MYSTERY FIRE THAT BROUGHT A HISTORY-STEEPED BUILDING CRASHING DOWN
IT was, until the late 1960s, a thriving hotel that housed the original ballroom of romance – known as The Blue Room – where courting couples met to dance the night away to the big band sounds of the day.
Ahead of its time in terms of tourism promotion, it capitalised on a thriving market in the post war years with British holidaymakers arriving by the carriage full at the nearby railway station to stay, full board, for a week or a fortnight.
The pages of history revealed that the last ambush of the War of Independence happened just outside the building, shortly before noon on July 11, 1921, just 15 minutes before a ceasefire was called.
Now, it a mass concrete town centre car park that links College Street with pedestrian access to Plunkett Street, Main Street and High Street through a network of traditional laneways once considered the bearing heart of traditional Killarney commercial life.
In between, however, the former 80-bedroom Glebe Hotel, shielded behind an imposing seven foot wall and a grove of trees that ran the length of the substantial property, lay derelict for many years, since the early 1970s, with local opinion always sharply divided on what should or could have become of the property.
Previously owned by local entrepreneur Thomas G Cooper and purchased at a public auction by an anonymous client in 1984, it eventually reached the hands of the then Killarney Urban District Council which acquired the site for £1.125 million and turned it into a car park.
That transaction occurred not long after a mystery fire, understood to have been sparked by trespassers, destroyed what was left of the seriously dilapidated building and forced the council to send for the demolition ball for health and safety reasons.
The fire broke out shortly before midnight on 24 January 1988 and locals could only watch on in horror as sparks danced in the night sky while the history-steeped building was engulfed by flames.
It was, in the less frenetic days of 1980s, one of the big news stories of the year and it sent shock waves reverberating throughout the entire county.
One side story, was that it was first call-out received by the fire service in Killarney since it moved to its new base on the bypass road and such was the extent of the inferno, assistance had to be summoned from fire brigade units in Killorglin, Castleisland and Tralee.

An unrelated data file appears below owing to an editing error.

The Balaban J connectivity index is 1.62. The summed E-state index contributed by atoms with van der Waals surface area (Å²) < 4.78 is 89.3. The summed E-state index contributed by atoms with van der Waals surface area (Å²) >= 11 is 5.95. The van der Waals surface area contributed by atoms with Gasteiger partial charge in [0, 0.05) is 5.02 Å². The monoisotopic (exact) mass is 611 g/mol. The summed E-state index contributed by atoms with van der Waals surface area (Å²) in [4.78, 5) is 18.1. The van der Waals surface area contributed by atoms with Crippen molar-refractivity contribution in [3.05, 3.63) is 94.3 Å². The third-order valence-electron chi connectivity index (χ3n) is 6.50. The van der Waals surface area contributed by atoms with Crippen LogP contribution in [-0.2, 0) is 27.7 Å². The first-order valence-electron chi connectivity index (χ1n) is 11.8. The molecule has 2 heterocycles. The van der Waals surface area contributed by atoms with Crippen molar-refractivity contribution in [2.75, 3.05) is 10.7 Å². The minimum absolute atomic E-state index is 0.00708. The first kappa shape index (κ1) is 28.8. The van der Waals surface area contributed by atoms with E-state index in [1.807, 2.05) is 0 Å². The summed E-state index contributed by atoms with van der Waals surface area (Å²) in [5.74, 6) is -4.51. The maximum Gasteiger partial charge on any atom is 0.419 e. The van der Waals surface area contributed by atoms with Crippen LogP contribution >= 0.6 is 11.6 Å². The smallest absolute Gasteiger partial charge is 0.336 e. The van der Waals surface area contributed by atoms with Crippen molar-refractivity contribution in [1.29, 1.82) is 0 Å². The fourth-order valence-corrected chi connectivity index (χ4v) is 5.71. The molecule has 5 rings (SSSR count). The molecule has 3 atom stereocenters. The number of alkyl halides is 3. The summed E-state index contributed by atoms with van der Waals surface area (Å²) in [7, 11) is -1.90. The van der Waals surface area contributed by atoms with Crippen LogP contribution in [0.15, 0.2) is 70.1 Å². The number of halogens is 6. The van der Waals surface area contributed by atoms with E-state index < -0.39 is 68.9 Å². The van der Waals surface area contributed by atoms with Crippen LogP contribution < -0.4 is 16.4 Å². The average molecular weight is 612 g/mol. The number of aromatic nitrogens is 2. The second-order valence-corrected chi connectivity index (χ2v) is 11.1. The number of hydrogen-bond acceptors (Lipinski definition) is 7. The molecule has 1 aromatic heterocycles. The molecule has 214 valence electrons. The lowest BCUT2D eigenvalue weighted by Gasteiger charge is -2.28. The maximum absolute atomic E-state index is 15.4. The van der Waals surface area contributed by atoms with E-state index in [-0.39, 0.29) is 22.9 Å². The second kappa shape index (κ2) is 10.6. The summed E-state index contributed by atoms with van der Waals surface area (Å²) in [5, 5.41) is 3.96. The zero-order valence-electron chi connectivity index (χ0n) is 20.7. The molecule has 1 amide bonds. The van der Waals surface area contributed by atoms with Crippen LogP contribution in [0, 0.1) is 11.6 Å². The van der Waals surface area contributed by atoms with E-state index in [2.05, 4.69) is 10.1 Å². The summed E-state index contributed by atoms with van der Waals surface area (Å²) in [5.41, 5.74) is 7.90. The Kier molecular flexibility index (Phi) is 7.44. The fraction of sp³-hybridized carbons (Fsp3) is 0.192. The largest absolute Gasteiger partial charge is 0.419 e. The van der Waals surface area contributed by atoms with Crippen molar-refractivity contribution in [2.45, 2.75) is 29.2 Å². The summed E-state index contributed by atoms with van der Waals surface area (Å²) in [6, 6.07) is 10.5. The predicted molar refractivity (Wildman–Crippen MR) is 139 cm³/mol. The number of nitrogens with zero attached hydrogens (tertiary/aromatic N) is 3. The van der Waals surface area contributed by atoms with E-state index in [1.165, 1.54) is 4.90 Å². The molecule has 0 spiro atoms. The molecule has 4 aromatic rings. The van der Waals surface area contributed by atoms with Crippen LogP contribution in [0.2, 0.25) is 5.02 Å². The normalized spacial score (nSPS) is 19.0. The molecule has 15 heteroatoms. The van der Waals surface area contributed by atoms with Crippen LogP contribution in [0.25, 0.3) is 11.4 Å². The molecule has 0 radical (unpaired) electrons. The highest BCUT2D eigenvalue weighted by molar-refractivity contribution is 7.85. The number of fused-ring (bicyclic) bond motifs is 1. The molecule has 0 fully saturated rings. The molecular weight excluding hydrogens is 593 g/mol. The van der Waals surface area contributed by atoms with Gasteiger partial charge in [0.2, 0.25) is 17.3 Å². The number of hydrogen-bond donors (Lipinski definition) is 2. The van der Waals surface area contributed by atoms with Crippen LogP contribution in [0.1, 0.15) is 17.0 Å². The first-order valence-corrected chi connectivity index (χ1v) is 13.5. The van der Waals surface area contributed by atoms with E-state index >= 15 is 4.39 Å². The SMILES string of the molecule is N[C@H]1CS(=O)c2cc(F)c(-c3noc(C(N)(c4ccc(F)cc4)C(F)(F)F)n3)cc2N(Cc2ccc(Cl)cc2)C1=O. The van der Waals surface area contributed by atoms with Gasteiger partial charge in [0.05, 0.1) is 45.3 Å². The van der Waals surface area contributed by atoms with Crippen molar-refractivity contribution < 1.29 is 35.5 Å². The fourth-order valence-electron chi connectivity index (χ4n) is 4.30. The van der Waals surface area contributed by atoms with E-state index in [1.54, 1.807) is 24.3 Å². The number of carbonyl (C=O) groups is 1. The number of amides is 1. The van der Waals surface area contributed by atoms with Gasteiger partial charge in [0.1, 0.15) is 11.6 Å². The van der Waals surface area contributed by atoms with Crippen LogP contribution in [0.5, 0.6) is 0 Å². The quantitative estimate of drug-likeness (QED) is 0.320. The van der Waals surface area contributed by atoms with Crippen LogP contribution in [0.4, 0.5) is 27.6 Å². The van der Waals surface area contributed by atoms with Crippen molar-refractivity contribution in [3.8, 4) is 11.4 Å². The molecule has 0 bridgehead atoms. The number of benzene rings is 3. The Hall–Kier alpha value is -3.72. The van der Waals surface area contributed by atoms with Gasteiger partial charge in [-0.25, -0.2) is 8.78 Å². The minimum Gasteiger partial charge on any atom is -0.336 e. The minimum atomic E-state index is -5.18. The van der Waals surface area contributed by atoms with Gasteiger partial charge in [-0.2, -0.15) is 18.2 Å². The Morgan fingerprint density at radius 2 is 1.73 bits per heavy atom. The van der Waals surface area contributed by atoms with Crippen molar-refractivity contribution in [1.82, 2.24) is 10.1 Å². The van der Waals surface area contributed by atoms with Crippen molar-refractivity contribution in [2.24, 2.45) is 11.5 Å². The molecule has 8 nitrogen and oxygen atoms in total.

The blaze originated at the rear of the building and it spread rapidly through felt and timber partitions before all that remained was a shell of the former pristine building.
Gardai investigating the fire quickly formed the opinion that it had been started maliciously and the fact that the electricity supply to the premises have been severed some years previously gave added substance to that theory.
The Garda Superintendent at the time, Michael Burke, remarked: “That building has been a regular haunt of dossers for the past three years and trespassers have held regular parties there.”
Adopting a practical, no-nonsense approach for which he was renowned, he added: “Every dosser in town has been in there and only a fool would argue that it wasn’t started intentionally”.
The mystery fire in the Glebe has never been solved but, until now, a whole new generation of people in Killarney will never have heard of the property’s colourful and magical past and how a building in which so love stories began, eventually came crashing down in the dark of night.
ONE OF THE GREATEST DOUBLE ACTS KILLARNEY HAS EVER SEEN
FOR many years they formed what was surely Killarney’s greatest double act – a boxing legend and a champion canine who were no strangers to the headlines and were household names in the town and beyond for many years.
The late, great John ‘Killer’ O’Callaghan, an accomplished boxer in this youth, was one of the town’s most popular and colourful characters and he single-handedly kept the sport of boxing alive when he formed St Andrew’s Boxing Club which operated from the Conroy Hall on Park Road.
One of the most popular features of the annual St Patrick’s Day parade in Killarney was when boxing club float rounded the Plunkett Street corner and headed for the reviewing stand at the Market Cross by which time the young lads on board would be beating the lard out of each other with ‘The Killer’ trying to separate them and a bemused Dex watching on from a safe distance.
Indeed, John O’Callaghan’s memory lives on still every St Patrick’s Day when the winner of the best sporting entry is presented with an award in his memory.
When the gloves were eventually hung up, The Killer devoted his time and energy to training his top class English Setter, Dex, who soon became known as The Wonder Dog given the string of successes he registered at professional dog shows all over Munster.
Ahead of his time, Killer became a top class agent with regular star appearances lined up for the ever-obliging Dex who, as time progressed, has been signed up for sponsorship deals with a local butcher and a canine cosmetics supplier.
Sadly, John ‘Killer’ O’Callaghan and Dex the Wonder Dog are no longer a feature on the streets of Killarney but they left very fond memories for a whole generation of locals who admired them and followed their brilliant exploits with a keen interest.
This snapshot was taken on the steps of the Franciscan Friary in October 1989 when Fr Gerry Raftery met Killer and Dex on the traditional day for the blessing of animals.
“Do you know what, Father,” Killer told the popular friar, “you’ve just blessed a true champion”.
And how right he was.
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